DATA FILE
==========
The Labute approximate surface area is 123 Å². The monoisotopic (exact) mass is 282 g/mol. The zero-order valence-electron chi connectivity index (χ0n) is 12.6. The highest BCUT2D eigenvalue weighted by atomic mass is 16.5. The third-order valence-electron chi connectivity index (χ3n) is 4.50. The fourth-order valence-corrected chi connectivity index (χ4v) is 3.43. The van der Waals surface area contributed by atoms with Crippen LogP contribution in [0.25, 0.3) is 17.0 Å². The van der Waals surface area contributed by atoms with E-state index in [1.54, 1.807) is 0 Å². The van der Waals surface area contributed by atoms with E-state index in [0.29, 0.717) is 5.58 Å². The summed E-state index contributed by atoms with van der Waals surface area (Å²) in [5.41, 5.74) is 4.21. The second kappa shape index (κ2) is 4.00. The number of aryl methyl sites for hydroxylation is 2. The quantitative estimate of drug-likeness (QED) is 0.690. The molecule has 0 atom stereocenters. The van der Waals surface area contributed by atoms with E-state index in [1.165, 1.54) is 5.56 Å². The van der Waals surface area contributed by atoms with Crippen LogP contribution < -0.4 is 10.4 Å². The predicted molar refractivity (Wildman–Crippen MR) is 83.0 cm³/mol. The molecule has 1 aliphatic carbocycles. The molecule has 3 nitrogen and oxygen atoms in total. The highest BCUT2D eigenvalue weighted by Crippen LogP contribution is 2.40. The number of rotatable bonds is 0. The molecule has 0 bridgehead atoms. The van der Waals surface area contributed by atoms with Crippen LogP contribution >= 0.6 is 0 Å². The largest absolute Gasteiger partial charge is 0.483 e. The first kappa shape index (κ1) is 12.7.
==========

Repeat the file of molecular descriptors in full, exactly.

The Labute approximate surface area is 123 Å². The monoisotopic (exact) mass is 282 g/mol. The zero-order valence-electron chi connectivity index (χ0n) is 12.6. The highest BCUT2D eigenvalue weighted by atomic mass is 16.5. The third-order valence-electron chi connectivity index (χ3n) is 4.50. The fourth-order valence-corrected chi connectivity index (χ4v) is 3.43. The van der Waals surface area contributed by atoms with Crippen LogP contribution in [0.25, 0.3) is 17.0 Å². The van der Waals surface area contributed by atoms with E-state index in [1.54, 1.807) is 0 Å². The van der Waals surface area contributed by atoms with E-state index in [0.29, 0.717) is 5.58 Å². The summed E-state index contributed by atoms with van der Waals surface area (Å²) in [5.41, 5.74) is 4.21. The second kappa shape index (κ2) is 4.00. The number of aryl methyl sites for hydroxylation is 2. The quantitative estimate of drug-likeness (QED) is 0.690. The molecule has 0 atom stereocenters. The van der Waals surface area contributed by atoms with E-state index in [1.165, 1.54) is 5.56 Å². The van der Waals surface area contributed by atoms with Crippen LogP contribution < -0.4 is 10.4 Å². The predicted molar refractivity (Wildman–Crippen MR) is 83.0 cm³/mol. The molecule has 1 aliphatic carbocycles. The molecule has 3 nitrogen and oxygen atoms in total. The highest BCUT2D eigenvalue weighted by Crippen LogP contribution is 2.40. The number of rotatable bonds is 0. The molecule has 0 bridgehead atoms. The van der Waals surface area contributed by atoms with Crippen LogP contribution >= 0.6 is 0 Å². The largest absolute Gasteiger partial charge is 0.483 e. The first kappa shape index (κ1) is 12.7.